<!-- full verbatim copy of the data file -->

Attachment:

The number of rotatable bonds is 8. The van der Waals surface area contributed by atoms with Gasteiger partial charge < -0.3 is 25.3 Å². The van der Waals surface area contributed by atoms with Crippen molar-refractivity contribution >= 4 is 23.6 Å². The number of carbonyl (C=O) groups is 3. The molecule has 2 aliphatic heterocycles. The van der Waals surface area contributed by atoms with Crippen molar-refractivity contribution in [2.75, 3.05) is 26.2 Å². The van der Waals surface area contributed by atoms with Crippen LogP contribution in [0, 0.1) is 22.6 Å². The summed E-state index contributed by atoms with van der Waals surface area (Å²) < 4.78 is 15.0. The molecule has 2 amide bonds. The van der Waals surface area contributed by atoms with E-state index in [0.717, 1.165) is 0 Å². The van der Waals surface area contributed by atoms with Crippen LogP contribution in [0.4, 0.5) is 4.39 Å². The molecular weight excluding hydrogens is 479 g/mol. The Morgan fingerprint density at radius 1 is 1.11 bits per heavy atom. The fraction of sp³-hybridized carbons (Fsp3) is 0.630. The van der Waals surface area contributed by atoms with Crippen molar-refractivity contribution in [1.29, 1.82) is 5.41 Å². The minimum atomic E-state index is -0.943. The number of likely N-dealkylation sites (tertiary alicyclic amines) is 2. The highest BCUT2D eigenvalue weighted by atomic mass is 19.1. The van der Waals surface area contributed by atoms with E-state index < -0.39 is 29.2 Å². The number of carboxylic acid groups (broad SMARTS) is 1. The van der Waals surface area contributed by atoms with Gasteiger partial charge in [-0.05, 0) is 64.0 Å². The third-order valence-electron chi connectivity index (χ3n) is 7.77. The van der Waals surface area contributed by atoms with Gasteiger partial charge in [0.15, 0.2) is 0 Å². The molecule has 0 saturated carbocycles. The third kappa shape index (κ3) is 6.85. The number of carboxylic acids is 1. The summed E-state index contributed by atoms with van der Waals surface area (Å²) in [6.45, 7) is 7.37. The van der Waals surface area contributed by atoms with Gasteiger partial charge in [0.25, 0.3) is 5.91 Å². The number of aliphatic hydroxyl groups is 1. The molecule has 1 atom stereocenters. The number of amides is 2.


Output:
The number of rotatable bonds is 8. The van der Waals surface area contributed by atoms with Gasteiger partial charge < -0.3 is 25.3 Å². The van der Waals surface area contributed by atoms with Crippen molar-refractivity contribution >= 4 is 23.6 Å². The number of carbonyl (C=O) groups is 3. The molecule has 2 aliphatic heterocycles. The van der Waals surface area contributed by atoms with Crippen molar-refractivity contribution in [2.75, 3.05) is 26.2 Å². The van der Waals surface area contributed by atoms with Crippen LogP contribution in [0, 0.1) is 22.6 Å². The summed E-state index contributed by atoms with van der Waals surface area (Å²) < 4.78 is 15.0. The molecule has 2 amide bonds. The van der Waals surface area contributed by atoms with E-state index in [0.717, 1.165) is 0 Å². The van der Waals surface area contributed by atoms with Crippen LogP contribution in [0.4, 0.5) is 4.39 Å². The molecular weight excluding hydrogens is 479 g/mol. The Morgan fingerprint density at radius 1 is 1.11 bits per heavy atom. The fraction of sp³-hybridized carbons (Fsp3) is 0.630. The van der Waals surface area contributed by atoms with Crippen molar-refractivity contribution in [1.29, 1.82) is 5.41 Å². The minimum atomic E-state index is -0.943. The number of likely N-dealkylation sites (tertiary alicyclic amines) is 2. The highest BCUT2D eigenvalue weighted by atomic mass is 19.1. The van der Waals surface area contributed by atoms with E-state index < -0.39 is 29.2 Å². The number of carboxylic acid groups (broad SMARTS) is 1. The van der Waals surface area contributed by atoms with Gasteiger partial charge in [-0.05, 0) is 64.0 Å². The third-order valence-electron chi connectivity index (χ3n) is 7.77. The van der Waals surface area contributed by atoms with Gasteiger partial charge in [0.15, 0.2) is 0 Å². The molecule has 0 saturated carbocycles. The third kappa shape index (κ3) is 6.85. The number of carboxylic acids is 1. The summed E-state index contributed by atoms with van der Waals surface area (Å²) in [6.45, 7) is 7.37. The van der Waals surface area contributed by atoms with Gasteiger partial charge in [0.25, 0.3) is 5.91 Å². The number of aliphatic hydroxyl groups is 1. The molecule has 1 atom stereocenters. The number of amides is 2.